The Google Pixel 6 and Pixel 6 Pro were both meant to get their first major updates by the end of December 2021, but now the company has confirmed it has paused the rollout of the upgrade.
According to a statement on Google's Support Forums (opens in new tab), spotted by DroidLife (opens in new tab), the company has decided to pause the update rollout because of a new bug that meant some users were experiencing calls with connectivity issues.
The statement from Google also tells us a full update that will bring all of the expected features as well as a fix for this bug is set to be pushed to both phones in late January. An exact release date for that update is unclear.
The December 2021 update was set to introduce new features such as Quick Tap to Snap intergration. That allows you to tap twice on the rear of your phone to immediately open the Snapchat app.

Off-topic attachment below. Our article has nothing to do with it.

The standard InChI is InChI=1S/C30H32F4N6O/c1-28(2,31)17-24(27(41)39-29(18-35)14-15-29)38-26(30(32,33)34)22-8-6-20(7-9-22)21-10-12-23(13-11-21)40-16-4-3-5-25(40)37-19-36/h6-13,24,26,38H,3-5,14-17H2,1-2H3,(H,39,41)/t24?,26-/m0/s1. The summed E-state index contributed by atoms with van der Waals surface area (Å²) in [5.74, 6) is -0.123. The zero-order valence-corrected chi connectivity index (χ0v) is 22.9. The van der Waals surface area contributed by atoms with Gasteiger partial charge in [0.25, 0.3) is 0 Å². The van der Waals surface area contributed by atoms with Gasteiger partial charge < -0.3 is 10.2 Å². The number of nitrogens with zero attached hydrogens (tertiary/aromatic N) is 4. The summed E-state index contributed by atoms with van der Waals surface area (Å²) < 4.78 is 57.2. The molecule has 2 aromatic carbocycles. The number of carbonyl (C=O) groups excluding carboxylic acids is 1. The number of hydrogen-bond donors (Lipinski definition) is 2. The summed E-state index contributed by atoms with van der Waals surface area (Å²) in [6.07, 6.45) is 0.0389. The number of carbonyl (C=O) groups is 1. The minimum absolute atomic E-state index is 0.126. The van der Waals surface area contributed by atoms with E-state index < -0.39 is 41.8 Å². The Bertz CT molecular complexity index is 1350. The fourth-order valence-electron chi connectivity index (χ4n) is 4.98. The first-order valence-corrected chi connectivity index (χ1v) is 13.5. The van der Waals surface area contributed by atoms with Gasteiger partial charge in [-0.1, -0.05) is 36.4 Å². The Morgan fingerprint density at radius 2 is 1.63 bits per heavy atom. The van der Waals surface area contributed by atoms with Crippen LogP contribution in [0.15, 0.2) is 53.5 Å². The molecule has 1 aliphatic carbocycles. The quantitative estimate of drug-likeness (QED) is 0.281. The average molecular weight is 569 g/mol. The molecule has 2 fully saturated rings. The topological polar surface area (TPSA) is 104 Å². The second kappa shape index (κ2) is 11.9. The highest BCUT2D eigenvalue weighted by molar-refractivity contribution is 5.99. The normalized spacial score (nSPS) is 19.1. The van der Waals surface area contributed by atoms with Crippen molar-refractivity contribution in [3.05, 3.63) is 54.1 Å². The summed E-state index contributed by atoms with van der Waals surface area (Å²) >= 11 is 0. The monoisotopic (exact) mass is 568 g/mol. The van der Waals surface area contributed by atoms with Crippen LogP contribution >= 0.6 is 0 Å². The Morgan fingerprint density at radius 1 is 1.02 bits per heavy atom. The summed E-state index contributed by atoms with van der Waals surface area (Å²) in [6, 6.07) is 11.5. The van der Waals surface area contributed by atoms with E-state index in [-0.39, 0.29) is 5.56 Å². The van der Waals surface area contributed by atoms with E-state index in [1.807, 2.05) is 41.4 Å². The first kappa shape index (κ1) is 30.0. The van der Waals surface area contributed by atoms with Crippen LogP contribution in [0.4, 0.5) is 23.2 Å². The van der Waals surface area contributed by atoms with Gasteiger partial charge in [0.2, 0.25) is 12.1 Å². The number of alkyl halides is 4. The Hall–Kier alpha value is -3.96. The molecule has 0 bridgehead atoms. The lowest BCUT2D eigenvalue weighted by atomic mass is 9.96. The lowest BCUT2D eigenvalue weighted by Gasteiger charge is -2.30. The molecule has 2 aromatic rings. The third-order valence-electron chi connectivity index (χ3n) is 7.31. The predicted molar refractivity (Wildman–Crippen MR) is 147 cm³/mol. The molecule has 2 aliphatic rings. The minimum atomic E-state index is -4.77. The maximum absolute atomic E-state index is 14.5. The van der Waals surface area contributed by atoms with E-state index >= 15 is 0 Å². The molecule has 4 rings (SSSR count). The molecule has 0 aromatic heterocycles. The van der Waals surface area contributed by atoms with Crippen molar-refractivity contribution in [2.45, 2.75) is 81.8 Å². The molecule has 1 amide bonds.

It was also set to bring in digital car key support as well as a variety of other bug fixes. That is perhaps a little ironic as this update has brought with it an issue that was widely reported enough that Google decided to pause the rollout.
Some Pixel 6 owners did get the update over the last month before it was paused, and many of those who got it have experienced dropped phone calls. If you want to know how to sort that issue, read on to the bottom of this article.
Analysis: What to do if you're getting this bug
If you're one of the lucky few to get the update for your Pixel 6 or Pixel 6 Pro, you may be able to access all of the features we've spoken about above. It may also mean you experience these frustrating connectivity issues.
If that's the case, it's possible to revert your software so you don't have to suffer from these problems until late January.
Google said in its statement, "You can revert to the previous software version using the Android Flash Tool (flash.android.com) and performing a factory reset."
This is a touch more complicated than upgrading your Android phone's software, though. We would recommend ensuring you've backed up your phone before you restore to a previous version of the software.
Via The Verge (opens in new tab)